Vatta said the study is promising because the gene-therapy approach allows the heart to beat at more normal rates than electronic pacemakers do.
Also, he said, it shows that targeting the heart's electronic system, instead of the heart muscle, is possible. This may help show researchers where to target the gene-therapy treatment in the future, he said.
But there are challenges, Vatta added. For one, a gene-based pacemaker would have to perform better than existing electronic pacemakers, which have "a long track record and a well-established safety and durability profile," he said. Also, electronic pacemakers can control the upper and lower chambers of the heart; gene-based pacemakers cannot do that, he said.
"It is also unclear how the sophisticated programmability that modern electronic pacemakers currently have will be achieved by biological pacemakers," Vatta said.
For now, Pogwizd said, more research is needed to examine issues like effectiveness, safety and durability. Still, the gene approach offers the prospect of a treatment that could replace electronic pacemakers or be used as part of a hybrid treatment with them, he said.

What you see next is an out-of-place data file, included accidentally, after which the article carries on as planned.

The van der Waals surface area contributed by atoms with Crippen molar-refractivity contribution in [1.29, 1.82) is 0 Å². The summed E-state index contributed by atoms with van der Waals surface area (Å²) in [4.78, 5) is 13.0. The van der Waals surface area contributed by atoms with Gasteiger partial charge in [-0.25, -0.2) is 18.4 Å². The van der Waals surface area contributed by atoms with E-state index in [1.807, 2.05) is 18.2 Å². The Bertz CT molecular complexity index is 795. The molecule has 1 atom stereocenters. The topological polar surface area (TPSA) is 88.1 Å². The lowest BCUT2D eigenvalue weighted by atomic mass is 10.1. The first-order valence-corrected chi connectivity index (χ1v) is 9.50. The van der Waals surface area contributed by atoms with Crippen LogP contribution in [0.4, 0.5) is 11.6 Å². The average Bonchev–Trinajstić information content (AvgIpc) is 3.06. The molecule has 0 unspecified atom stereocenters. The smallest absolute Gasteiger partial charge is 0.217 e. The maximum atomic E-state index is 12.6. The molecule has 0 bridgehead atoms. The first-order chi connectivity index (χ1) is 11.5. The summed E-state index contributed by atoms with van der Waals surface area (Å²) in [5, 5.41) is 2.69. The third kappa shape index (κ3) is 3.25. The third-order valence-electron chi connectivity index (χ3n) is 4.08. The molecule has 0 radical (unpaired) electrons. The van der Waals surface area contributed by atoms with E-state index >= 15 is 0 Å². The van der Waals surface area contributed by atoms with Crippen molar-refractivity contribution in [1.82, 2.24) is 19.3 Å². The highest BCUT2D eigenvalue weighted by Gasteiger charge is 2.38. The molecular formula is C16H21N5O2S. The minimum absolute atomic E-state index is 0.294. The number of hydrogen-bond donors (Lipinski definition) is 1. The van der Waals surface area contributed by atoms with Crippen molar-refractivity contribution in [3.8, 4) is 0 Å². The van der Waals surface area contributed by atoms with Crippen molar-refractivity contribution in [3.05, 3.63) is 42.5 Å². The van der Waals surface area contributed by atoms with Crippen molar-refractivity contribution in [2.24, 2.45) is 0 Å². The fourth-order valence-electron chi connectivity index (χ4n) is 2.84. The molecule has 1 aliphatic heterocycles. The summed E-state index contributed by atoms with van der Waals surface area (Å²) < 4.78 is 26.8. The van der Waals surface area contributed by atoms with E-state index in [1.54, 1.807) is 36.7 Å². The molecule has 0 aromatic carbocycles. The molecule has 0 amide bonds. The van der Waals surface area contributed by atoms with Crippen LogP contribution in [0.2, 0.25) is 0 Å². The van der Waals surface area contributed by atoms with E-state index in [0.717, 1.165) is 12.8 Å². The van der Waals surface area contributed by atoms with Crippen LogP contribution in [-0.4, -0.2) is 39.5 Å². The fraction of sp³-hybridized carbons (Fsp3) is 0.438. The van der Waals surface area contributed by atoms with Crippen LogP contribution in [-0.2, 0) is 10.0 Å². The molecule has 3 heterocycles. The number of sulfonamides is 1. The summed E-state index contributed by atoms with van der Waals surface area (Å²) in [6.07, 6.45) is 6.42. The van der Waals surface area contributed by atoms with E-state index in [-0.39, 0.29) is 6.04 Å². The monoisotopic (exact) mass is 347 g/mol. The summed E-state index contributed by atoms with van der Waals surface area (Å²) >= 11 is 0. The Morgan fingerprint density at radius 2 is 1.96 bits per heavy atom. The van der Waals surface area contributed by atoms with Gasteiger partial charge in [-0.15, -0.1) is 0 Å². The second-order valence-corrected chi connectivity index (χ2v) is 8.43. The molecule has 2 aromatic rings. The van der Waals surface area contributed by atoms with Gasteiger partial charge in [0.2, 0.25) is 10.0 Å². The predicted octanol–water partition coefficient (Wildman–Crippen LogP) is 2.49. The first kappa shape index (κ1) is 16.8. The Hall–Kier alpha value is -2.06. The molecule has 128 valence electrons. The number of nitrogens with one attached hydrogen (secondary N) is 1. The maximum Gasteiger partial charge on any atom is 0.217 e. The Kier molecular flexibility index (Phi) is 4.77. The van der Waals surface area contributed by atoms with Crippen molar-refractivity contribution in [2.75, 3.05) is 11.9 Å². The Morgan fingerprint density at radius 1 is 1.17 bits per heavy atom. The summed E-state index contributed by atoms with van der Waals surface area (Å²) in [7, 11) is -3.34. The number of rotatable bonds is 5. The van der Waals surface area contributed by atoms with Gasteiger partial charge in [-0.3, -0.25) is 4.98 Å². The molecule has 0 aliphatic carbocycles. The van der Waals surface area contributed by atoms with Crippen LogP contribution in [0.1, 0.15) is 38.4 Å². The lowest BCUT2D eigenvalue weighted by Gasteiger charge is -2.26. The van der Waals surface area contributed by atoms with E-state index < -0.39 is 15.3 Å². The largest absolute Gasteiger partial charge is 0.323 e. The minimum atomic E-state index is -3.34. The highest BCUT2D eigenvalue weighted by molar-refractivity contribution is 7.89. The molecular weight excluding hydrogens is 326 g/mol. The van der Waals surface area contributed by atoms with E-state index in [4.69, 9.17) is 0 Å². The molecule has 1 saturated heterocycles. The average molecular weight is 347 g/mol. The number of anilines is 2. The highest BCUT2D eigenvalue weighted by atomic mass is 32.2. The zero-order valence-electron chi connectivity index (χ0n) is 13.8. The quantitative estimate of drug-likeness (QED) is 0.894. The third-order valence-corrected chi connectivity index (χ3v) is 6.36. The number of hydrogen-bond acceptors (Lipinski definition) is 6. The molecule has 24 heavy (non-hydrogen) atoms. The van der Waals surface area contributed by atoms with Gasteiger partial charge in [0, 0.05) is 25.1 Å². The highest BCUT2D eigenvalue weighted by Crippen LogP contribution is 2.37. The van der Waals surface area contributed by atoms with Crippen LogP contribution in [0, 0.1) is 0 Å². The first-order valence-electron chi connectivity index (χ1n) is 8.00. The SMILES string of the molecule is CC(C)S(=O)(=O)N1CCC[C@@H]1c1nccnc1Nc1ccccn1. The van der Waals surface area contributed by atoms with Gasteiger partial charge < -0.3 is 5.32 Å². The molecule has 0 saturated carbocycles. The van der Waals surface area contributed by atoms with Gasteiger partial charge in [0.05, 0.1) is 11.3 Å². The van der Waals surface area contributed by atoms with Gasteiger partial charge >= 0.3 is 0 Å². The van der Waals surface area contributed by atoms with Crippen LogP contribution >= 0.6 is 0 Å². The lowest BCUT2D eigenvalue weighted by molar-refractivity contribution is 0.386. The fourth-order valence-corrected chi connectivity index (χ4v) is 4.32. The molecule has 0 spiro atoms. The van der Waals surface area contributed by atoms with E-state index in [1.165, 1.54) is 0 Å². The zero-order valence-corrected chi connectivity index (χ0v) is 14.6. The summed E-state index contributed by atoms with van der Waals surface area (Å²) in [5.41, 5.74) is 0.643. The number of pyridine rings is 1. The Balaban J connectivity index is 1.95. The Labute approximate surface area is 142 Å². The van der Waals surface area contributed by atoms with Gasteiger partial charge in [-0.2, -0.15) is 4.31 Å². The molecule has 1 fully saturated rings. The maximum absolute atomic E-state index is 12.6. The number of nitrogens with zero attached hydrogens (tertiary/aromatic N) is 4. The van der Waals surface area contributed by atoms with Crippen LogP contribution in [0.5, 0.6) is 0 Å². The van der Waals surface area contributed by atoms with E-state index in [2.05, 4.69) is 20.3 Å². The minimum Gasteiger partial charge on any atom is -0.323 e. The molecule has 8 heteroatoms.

For more about pacemakers, try the U.S. National Library of Medicine.
SOURCES: Matteo Vatta, Ph.D., director, cardiovascular genetics section, Molecular Genetics Diagnostic Laboratory, and associate professor, clinical medical & molecular genetics, Indiana University, Indianapolis; Steven Pogwizd, M.D., professor, cardiac arrhythmia research, University of Alabama at Birmingham; Feb. 6, 2013, Journal of the American College of Cardiology, online
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